Evaluation and monitoring
Art of Harvesting, Complexity, Emergence, Evaluation, Facilitation, Featured
Regular readers will know that I’ve been thinking a lot about evaluation for many years now. I am not an evaluator, but almost every project I am involved in contains some element of evaluation. Sometimes this evaluation is well done, well thought through and effective and other times (the worst of times, more often than you think) the well thought through evaluation plan crumbles in the face of the HIPPO – the Highest Paid Person’s Opinion. So how do we really know what is going on?
When I stumbled across Michael Quinn Patton’s work in Developmental Evaluation, a whole bunch of new doors opened up to me. I was able to see the crude boundaries of traditional evaluation methods very clearly and was able to see that most of the work I do in the world – facilitating strategic conversations – was actually a core practice of developmental evaluation. Crudely put, traditional “merit and worth” evaluation methods work well when you have a knowable and ordered system where the actual execution can be evaluated against a set of ideal causes that lead to an ideal state. Did we build the bridge? Does it work according to the specifications of the project? Was it a good use of money? All of that can be evaluated summatively.
In the unordered systems where complexity and emergence is at play, summative evaluation cannot work at all. The problem with complex systems is that you cannot know what set of actions will lead to the result you need to get to, so evaluating efforts against an ideal state is impossible. Well, it’s POSSIBLE, but what happens is that the evaluator brings her judgements to the situation. Complex problems (or more precisely, emergent problems generated from complex systems) cannot be solved, per se. While it is possible to build a bridge, it is not possible to create a violence free society. Violent societies are emergent.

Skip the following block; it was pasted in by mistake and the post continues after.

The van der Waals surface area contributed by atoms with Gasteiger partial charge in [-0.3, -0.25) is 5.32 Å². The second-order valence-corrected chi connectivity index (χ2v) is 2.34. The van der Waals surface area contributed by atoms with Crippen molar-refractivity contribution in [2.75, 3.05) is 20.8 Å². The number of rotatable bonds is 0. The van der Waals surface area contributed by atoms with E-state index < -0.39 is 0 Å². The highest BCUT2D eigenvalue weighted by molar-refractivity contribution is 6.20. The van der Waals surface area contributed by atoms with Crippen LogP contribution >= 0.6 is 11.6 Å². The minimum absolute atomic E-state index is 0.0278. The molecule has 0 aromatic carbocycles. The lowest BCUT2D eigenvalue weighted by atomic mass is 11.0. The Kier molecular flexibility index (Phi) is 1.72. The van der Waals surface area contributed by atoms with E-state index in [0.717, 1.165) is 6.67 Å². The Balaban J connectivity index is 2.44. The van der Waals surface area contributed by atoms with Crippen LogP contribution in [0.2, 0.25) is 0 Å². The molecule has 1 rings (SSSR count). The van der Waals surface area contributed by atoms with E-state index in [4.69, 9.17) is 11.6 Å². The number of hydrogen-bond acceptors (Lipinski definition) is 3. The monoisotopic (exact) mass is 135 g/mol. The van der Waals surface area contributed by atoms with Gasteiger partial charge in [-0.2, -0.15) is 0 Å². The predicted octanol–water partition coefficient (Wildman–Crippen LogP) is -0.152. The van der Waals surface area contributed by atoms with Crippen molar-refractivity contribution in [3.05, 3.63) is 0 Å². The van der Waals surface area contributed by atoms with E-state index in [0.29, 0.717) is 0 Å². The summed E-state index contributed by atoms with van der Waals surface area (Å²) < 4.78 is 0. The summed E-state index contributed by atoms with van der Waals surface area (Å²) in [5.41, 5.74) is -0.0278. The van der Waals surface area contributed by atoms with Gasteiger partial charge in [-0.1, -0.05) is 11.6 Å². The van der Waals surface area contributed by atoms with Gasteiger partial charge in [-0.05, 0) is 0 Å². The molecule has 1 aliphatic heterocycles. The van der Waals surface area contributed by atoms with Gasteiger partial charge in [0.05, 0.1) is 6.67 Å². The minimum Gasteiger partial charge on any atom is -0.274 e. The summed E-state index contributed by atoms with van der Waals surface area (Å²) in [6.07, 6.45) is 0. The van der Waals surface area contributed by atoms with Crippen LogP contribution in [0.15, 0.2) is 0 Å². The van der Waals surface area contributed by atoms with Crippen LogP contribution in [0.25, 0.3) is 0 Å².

So that’s the back story. Last December I went to London to do a deep dive into how the Cynefin framework and Cognitive Edge’s work in general can inform a more sophisticated practice of developmental evaluation. After a few months of thinking about it and being in conversation with several Cognitive Edge practitioners including Ray MacNeil in Nova Scotia, I think that my problem is that that term “evaluation” can’t actually make the jump to understanding action in complex systems. Ray and I agreed that Quinn Patton’s work on Developmental Evaluation is a great departure point to inviting people to leave behind what they usually think of as evaluation and to enter into the capacities that are needed in complexity. These capacities include addressing problems obliquely rather than head on, making small safe to fail experiments, undertaking action to better understand the system rather than to effect a change, practicing true adaptive leadership which means practicing anticipatory awareness and not predictive planning, working with patterns and sense-making as you go rather than rules and accountabilities, and so on.
Last night a little twitter exchange between myself, Viv McWaters and Dave Snowden based on Dave’s recent post compelled me to explore this a bit further. What grabbed me was especially this line: “The minute we evaluate, assess, judge, interpret or whatever we start to reduce what we scan. The more we can hold open a description the more we scan, the more possibility of seeing novel solutions or interesting features.”
What is needed in this practice is monitoring. You need to monitor the system in all kinds of different ways and monitor yourself, because in a complex system you are part of it. Monitoring is a fine art, and requires us to pay attention to story, patterns, finely grained events and simple numbers that are used to measure things rather than to be targets. Monitoring temperatures helps us to understand climate change, but we don’t use temperatures as targets. Nor should we equate large scale climate change with fine grained indicators like temperature.
Action in complex systems is a never ending art of responding to the changing context. This requires us to be adopting more sophisticated monitoring tools and using individual and distributed cognition to make enough sense of things to move, all the while watching what happens when you do move. It is possible to understand retrospectively what you have done, and that is fine as long as you don’t confuse what you learn by doing that with the urge to turn it into a strategic plan going forward.